John BornemanData distribution, explained.

In my December column I listed three items to watch out for when evaluating capability study results: Cp versus Pp, the distribution of data, and sample size. I hopefully cast some light on the differences between the two measures of capability, Cp and Pp.

In this column I will dive deep into the distribution of data. The thing to remember is the standard capability study assumes the data are normally distributed. This assumption of normality, while not so critical in other statistical tools, is very important in capability studies.

Cp and Pp give us predictions based on a sample of how our population will behave in the far tails of the normal curve. These measures use mean and standard deviation to create a normal distribution, and, from this, predict how many of our parts, over the entire population of parts, will fall outside the tolerance limits.

If we assume our process is normally distributed, and measure Pp = 2.0 (Six-Sigma process), this means we are predicting extremely low ppm levels of defects: less than 0.002 ppm (3.4 ppm with the irritating 1.5 shift). What this means (regardless of your position on the 1.5 shift) is that if the data are not actually normal, we could either overestimate or underestimate our risk.

The figures demonstrate an example of this. Using Minitab, I generated 1,000 rows of random data using a Weibull distribution (shape = 1, scale = 100, threshold = 10). I somewhat arbitrarily chose 0 and 400 for spec limits. I performed a capability study using three variations: assuming the data were normal (FIGURE 1); assuming the data were Weibull (FIGURE 2); and assuming the data were normal but setting the zero lower limit as a lower boundary (FIGURE 3).

lean1
Figure 1. Weibull data calculated as normal. Ppk = 0.38, expected ppm outside limits = 127,006.

lean2
Figure 2. Weibull data calculated as Weibull. Ppk = 0.69, expected ppm outside limits = 102,069.

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Figure 3. Weibull data calculated as normal. 0 = LB. Ppk = 1.02, expected ppm outside limits = 1132.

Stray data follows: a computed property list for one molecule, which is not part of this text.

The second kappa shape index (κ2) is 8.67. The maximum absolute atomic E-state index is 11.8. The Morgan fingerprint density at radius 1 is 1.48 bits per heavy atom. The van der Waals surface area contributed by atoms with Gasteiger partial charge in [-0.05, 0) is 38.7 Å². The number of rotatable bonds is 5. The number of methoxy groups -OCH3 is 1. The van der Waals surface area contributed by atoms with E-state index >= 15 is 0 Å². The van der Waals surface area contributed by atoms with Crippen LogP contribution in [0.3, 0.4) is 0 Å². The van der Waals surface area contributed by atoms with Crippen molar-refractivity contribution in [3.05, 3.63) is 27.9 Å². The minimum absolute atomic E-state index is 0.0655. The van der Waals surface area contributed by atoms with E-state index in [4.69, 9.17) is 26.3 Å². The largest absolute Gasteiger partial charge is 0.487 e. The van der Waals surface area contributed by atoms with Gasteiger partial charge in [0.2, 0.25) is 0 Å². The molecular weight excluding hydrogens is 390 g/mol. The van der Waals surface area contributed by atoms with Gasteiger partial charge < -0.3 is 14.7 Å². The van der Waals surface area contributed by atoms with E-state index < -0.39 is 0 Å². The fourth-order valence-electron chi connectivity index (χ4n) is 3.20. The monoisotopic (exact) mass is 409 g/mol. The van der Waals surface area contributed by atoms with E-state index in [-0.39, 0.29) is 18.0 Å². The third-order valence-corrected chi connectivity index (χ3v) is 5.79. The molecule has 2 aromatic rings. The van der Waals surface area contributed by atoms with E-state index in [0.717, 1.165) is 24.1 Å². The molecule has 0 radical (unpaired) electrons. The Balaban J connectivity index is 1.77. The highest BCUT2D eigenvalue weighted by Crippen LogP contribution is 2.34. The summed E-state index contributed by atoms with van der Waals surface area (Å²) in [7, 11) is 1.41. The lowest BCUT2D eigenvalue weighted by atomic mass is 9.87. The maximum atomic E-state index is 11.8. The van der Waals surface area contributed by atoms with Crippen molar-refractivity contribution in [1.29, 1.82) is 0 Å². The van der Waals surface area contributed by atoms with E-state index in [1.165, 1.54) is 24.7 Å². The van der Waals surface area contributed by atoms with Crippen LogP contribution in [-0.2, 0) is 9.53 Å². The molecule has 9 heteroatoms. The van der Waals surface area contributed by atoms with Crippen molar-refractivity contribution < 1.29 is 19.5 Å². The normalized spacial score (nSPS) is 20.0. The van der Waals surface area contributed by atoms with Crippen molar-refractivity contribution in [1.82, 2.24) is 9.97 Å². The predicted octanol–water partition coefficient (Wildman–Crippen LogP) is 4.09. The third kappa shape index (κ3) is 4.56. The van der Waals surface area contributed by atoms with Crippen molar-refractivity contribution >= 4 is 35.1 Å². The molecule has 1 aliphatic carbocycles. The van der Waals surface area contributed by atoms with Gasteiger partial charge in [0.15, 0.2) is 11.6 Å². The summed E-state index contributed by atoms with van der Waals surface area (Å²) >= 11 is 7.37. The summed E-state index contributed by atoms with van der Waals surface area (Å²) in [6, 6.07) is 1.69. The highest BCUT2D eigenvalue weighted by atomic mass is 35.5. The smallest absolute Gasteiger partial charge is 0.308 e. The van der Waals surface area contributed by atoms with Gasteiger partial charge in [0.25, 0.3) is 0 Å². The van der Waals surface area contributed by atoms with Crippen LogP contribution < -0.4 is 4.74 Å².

This example, while perhaps not the best, does illustrate several things. First, that one can get many different calculations for Ppk and “expected ppm defective,” depending on the assumptions. In this example, if the engineer did not check the distribution, but did realize that the lower spec limit was a lower boundary, they would assume the process had a Ppk of about 1.02. But if they checked the distribution and ran the study using a Weibull distribution, the Ppk would be worse – closer to 0.69.

The bottom line: be practical. I often attempt to find a distribution or transformation that fits, and if so, I use that to calculate Pp, etc.

But if I cannot find a good fit (for instance data that are heavily left leaning toward zero), we may find that the fit to normal is horrible, but the fit to other distributions is only marginally better.

I am not sure a professor of statistics would approve, but in these cases I do two things: One, I pick the distribution or transformation with the lowest Anderson-Darling value and run the capability study using that. I then create a time series plot (if the data are in time order) or a box plot and add the spec limits to that. This gives me a “practical” view of the range of the data in relation to the specification limits, and I can gauge whether my estimate of Ppk makes sense.

John Borneman is a Six Sigma Master Black Belt with over 40 years’ experience in electronics manufacturing; john.borneman@gmail.com.

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